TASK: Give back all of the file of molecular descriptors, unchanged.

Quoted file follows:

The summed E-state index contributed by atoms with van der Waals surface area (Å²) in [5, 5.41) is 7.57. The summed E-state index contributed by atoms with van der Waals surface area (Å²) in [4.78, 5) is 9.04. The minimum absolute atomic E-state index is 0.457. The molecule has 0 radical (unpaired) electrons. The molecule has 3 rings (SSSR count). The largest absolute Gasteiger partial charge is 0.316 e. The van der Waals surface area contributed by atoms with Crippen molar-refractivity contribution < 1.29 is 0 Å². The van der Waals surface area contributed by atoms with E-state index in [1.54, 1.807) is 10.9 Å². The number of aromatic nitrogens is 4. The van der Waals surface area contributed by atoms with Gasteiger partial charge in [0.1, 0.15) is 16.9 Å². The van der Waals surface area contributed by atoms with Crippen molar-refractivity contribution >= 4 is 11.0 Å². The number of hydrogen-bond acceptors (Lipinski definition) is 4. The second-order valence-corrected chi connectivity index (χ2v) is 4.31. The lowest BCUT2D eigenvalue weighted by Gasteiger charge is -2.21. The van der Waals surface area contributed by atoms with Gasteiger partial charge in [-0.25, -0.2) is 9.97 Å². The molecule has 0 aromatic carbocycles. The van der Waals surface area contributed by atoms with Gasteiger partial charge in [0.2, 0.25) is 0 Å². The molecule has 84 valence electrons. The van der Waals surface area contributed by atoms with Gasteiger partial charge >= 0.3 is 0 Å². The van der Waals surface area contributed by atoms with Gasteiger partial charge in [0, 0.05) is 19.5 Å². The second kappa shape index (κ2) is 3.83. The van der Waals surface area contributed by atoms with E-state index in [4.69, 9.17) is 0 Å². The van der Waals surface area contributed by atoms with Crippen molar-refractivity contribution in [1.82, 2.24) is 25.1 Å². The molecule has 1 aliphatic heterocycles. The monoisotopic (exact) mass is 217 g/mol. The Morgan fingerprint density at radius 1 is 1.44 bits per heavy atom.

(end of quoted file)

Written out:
The summed E-state index contributed by atoms with van der Waals surface area (Å²) in [5, 5.41) is 7.57. The summed E-state index contributed by atoms with van der Waals surface area (Å²) in [4.78, 5) is 9.04. The minimum absolute atomic E-state index is 0.457. The molecule has 0 radical (unpaired) electrons. The molecule has 3 rings (SSSR count). The largest absolute Gasteiger partial charge is 0.316 e. The van der Waals surface area contributed by atoms with Crippen molar-refractivity contribution < 1.29 is 0 Å². The van der Waals surface area contributed by atoms with E-state index in [1.54, 1.807) is 10.9 Å². The number of aromatic nitrogens is 4. The van der Waals surface area contributed by atoms with Gasteiger partial charge in [0.1, 0.15) is 16.9 Å². The van der Waals surface area contributed by atoms with Crippen molar-refractivity contribution >= 4 is 11.0 Å². The number of hydrogen-bond acceptors (Lipinski definition) is 4. The second-order valence-corrected chi connectivity index (χ2v) is 4.31. The lowest BCUT2D eigenvalue weighted by Gasteiger charge is -2.21. The van der Waals surface area contributed by atoms with Gasteiger partial charge in [-0.25, -0.2) is 9.97 Å². The molecule has 0 aromatic carbocycles. The van der Waals surface area contributed by atoms with Gasteiger partial charge in [0.2, 0.25) is 0 Å². The molecule has 84 valence electrons. The van der Waals surface area contributed by atoms with Gasteiger partial charge >= 0.3 is 0 Å². The van der Waals surface area contributed by atoms with Gasteiger partial charge in [0, 0.05) is 19.5 Å². The second kappa shape index (κ2) is 3.83. The van der Waals surface area contributed by atoms with E-state index in [4.69, 9.17) is 0 Å². The van der Waals surface area contributed by atoms with Crippen molar-refractivity contribution in [1.82, 2.24) is 25.1 Å². The molecule has 1 aliphatic heterocycles. The monoisotopic (exact) mass is 217 g/mol. The Morgan fingerprint density at radius 1 is 1.44 bits per heavy atom.